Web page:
high regard for the honor code, professors
are usually lenient with how and where
students complete assignments, often
allowing them to take tests or quizzes outside
or at home.
Most Popular Fields of Study
Richmond students do not fit a mold, nor do their academic backgrounds. That said,
no formula guarantees admission to the University of Richmond, although, as with most
schools of its caliber, a solid transcript, above-average standardized test scores, a record of
community involvement, and overall well-roundedness can improve an applicant’s chances.
Many of its applicants possess such traits in abundance, so Richmond also looks for applicants
who display character, eclectic interests, independence, integrity, and diversity, as
evidenced by the application essay or recommendations. How have you spent your free
time? When have you displayed leadership? What sets you apart from other students of
equal academic talent?
For the 2008–2009 school year, Richmond received 7,970 applicants; 2,525 were
accepted. Of those accepted, 744 enrolled and fifty-eight percent ranked in the top ten percent
of their graduating class of these who reported rank. Sixty-one percent of the class of
2008 went to a public high school.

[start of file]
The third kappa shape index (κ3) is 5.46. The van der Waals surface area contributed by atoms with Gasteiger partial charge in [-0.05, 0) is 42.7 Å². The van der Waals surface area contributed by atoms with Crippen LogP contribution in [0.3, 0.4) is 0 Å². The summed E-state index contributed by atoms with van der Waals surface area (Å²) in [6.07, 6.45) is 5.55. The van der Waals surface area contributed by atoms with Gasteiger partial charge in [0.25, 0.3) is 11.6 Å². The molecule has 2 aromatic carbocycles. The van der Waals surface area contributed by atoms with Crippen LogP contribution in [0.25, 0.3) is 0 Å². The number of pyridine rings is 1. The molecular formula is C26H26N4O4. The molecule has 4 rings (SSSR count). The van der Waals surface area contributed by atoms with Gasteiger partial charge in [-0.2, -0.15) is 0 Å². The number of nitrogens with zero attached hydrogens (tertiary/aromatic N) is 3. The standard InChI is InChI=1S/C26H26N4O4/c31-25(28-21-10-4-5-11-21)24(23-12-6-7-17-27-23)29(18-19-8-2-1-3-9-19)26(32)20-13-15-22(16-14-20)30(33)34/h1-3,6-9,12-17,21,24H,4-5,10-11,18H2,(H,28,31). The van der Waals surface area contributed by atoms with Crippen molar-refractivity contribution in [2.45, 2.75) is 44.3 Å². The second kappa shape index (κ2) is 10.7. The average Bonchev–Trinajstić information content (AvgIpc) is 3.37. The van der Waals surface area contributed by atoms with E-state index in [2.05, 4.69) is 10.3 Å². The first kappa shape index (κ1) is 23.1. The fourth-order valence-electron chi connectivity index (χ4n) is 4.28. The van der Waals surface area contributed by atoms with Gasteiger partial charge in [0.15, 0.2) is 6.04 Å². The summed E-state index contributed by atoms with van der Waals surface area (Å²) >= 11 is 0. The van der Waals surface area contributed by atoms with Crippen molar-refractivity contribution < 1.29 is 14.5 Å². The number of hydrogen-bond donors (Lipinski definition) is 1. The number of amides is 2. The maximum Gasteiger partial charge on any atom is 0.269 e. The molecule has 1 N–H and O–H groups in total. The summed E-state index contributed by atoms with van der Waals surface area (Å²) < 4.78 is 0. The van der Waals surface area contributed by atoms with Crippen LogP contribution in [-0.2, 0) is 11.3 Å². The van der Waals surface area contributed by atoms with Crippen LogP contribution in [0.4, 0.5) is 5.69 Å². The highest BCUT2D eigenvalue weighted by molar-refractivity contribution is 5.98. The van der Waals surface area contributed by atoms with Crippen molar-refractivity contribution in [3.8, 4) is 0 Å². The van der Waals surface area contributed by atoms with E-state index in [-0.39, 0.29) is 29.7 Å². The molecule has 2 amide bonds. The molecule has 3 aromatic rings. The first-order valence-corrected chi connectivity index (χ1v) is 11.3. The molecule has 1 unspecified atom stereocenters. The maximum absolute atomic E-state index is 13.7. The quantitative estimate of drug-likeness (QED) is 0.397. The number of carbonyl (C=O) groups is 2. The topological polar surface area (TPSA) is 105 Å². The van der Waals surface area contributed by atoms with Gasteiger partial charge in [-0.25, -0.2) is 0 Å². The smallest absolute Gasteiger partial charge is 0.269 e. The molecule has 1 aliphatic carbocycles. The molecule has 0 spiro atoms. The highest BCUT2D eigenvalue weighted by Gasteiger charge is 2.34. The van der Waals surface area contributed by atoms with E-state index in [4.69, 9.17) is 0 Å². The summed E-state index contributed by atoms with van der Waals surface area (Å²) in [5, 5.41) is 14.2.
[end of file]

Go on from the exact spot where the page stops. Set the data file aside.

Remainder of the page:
Applicants have the option of taking the SAT or taking the ACT. Last year, most
accepted students’ SAT scores ranged between 1260 and 1400 (based on 1600; 620–690
Verbal and 630–700 Math) and ACT scores between 26 and 30. The recommended, though
not required, high school program goes as follows:
- four years of a foreign language
- four years of English
- four years of mathematics
- four years of laboratory science
- four years of social science
Richmond offers student-led tours every day, and prospective students have the
option of staying overnight and going to classes, meals, and meetings with current students
to get a true feel for campus life.
Applicants who know Richmond is the place for them should consider applying for Early
Decision. Two Early Decision plans are available; fall Early Decision applications must
be postmarked by November 15, and winter Early Decision applications by January 15.
Early Decision applicants not granted admission will either be deferred to Regular admission
The application statistics of admitted Early and Regular Decision students are similar,